Friday, October 15, 2010

Birthdays and Character Development

Since it’s my birthday today, I’ve been thinking about the significance of birthdays in books and children's lives.

In my kindergarten classroom, birthdays are huge. They are a source of power, e.g. “I’m not going to invite you to my birthday”, and conflict, e.g. “I don’t want to come if there’s a clown.” The child who has a birthday loves to feel the attention that’s showered on them on their special day, not to mention the cake and presents.

As kids get older, they develop some birthday savvy. They might invite kids they barely play with to their parties to get more presents. Or they might bargain for not having a party if they can have a bigger gift. With teens, I’ve noticed that a birthday “party” could be as apparently ordinary as a shopping trip to the mall.

I’ve never thought much about my character’s birthdays, but given how important they are to kids, I should. In fact, the day a child is born turns out to be pretty important in my latest novel because that’s the day a decision is made about where a character is going to grow up.

Have you ever given your character a birthday party? How important are birthdays in your characters' lives?

-- Andrea


  1. Happy birthday! I think the way a character celebrates their birthday can say a lot about that character. Is the character popular, spoiled, shy, humble, etc.?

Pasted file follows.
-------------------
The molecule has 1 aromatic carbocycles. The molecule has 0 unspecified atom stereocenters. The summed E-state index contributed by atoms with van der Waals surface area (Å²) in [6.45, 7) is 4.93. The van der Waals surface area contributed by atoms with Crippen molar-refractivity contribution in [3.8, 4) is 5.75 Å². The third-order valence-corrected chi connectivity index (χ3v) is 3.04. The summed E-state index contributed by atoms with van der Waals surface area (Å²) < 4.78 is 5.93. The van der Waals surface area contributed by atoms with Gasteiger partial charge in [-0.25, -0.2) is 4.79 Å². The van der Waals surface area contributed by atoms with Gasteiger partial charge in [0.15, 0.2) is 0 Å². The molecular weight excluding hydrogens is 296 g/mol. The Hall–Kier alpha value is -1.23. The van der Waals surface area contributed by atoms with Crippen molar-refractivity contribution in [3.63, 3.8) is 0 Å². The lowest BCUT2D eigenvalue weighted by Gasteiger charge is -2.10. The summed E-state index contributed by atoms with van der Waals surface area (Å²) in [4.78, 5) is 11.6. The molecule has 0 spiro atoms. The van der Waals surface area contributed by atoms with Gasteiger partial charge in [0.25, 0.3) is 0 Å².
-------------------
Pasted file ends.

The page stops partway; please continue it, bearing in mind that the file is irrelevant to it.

One book that comes to mind when I think about birthdays is the first Harry Potter book. His birthday expectations are so low and the actual birthday is so sad. It really hammers home to readers how miserable his life has been while also providing insight into who Harry Potter is as a character, especially when contrasted with Dudley's ridiculously extravagant birthday.

  2. Happy birthday, Andrea!

    This is really brilliant; if anyone is looking for a writing exercise, write out what each character in your novel did on his or her last birthday. I get a lot of inspiration from holidays like Christmas and Halloween, but you reminded me how life changing birthdays can be before we turn 21.

    One of my favorite Terry Pratchett lines describing his eternal loser character Rincewind is that he got a button and balloon that read "I am six today!" from his family on his 7th birthday. That says it all.

  3. Ooh, interesting! I don't think I have! I contemplated it for one or two WIPs, but somehow the birthday celebrations never ended up in the story :)

  4. Oh, I'd forgotten all about how Harry Potter started with his birthday! Thanks for reminding me, Megs.

    Kate, I'm going to try to remember to always consider my characters' birthdays in my writing from now on. Even if it doesn't appear in the story, it's hugely important. So are other celebrations, like Hallowe'en. My 11-year-old spent half of this past weekend parading around in her costume, adding details.

  5. Marieke, you're ahead of me, because I often haven't even thought of my characters having birthdays!


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